Networking is like so many things in our lives – exercise, eating more fiber and less fat, quitting cigarettes, saving money, writing goals – that we know are not only good for us, but are the keys to success. We know because we’ve occasionally done them enough to see and feel results, but we didn’t keep up with it. Or we’ve seen our friends doing these things and enjoying great health. Or we’ve seen the news articles about the studies that prove these things are beneficial. We’ve even read the books by the experts and celebrities who clearly spell out these actions and habits as the reason for their wealth, health, and happiness.
We know all this, and we know that networking is a vital business development activity and an important life skill, so why don’t we do it? Because there are obstacles in the way of our success, some obvious and some so subtle that we don’t know they are there. Of the six major OBSTACLES to networking, nearly all of them are created inside our own minds. Therefore, it is simple (but perhaps not easy) to change our thinking and to remove them.
The six reasons why we don’t network are:
· Having no Purpose
· Not Knowing How
· No time
Are you holding onto false beliefs about networking that are mostly negative? You think it’s just schmoozing, or that it’s all about selling, or it’s only for outgoing people? Did you try it once and when you didn’t get results, or didn’t feel comfortable, you decided it wasn’t for you?
The basis of any of these fallacies is that you believe it doesn’t work or that it won’t work for you. This error in thinking that is very easy to disprove. Simply look at the millions of business people who are successful because of the relationships they built through networking. Read books by Dale Carnegie, Harvey Mackay, Andrea Nierenberg, and Keith Ferazzi to be convinced of the value and the principles of networking.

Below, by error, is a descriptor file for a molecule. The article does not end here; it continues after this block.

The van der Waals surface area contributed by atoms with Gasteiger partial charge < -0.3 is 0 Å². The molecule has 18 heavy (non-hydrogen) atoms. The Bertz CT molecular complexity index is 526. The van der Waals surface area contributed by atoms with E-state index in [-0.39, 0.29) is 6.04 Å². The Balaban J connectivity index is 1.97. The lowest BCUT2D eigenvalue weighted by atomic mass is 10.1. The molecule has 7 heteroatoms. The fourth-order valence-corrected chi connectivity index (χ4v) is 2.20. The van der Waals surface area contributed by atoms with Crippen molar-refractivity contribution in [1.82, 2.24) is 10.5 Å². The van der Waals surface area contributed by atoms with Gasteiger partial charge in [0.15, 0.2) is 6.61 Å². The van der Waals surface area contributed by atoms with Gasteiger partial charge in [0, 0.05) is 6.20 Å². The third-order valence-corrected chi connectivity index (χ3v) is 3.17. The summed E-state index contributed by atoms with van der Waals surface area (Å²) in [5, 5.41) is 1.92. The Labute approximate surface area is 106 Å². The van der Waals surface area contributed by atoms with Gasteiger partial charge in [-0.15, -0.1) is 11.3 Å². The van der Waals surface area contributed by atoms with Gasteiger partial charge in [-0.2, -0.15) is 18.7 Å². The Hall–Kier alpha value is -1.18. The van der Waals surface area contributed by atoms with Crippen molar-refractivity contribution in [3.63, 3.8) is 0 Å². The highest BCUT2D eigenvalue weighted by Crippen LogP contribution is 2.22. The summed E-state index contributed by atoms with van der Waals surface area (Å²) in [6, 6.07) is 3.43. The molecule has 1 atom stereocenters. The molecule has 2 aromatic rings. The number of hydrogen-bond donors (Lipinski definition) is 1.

Do you dislike networking because you don’t feel like selling or being sold to? Do you avoid it because of other people and their poor networking skills? Have you had negative experiences that caused you to have misconceptions about networking?
If you avoid networking because you don’t like the way other people do it, you need to radically shift your thinking from annoyance and dislike of these people, to compassion and seeing an opportunity to help them change bad habits. And just like daily life outside of networking, we need to simply deal with those few who don’t have good skills and keep searching for the right people to build relationships with. If you’ve had negative experiences with networking, you need to research your organizations much more thoroughly. We don’t eat raw food for the rest of our life because we burned our hand on the stove once. Avoiding networking because of other people is cutting our noses off to spite our faces.
Having No Purpose
Do you see networking as an endless series of pointless cocktail parties full of vapid conversations? Is your contact database not growing or even shrinking as people move away? Do you only network when it’s time to change jobs or when business is slow?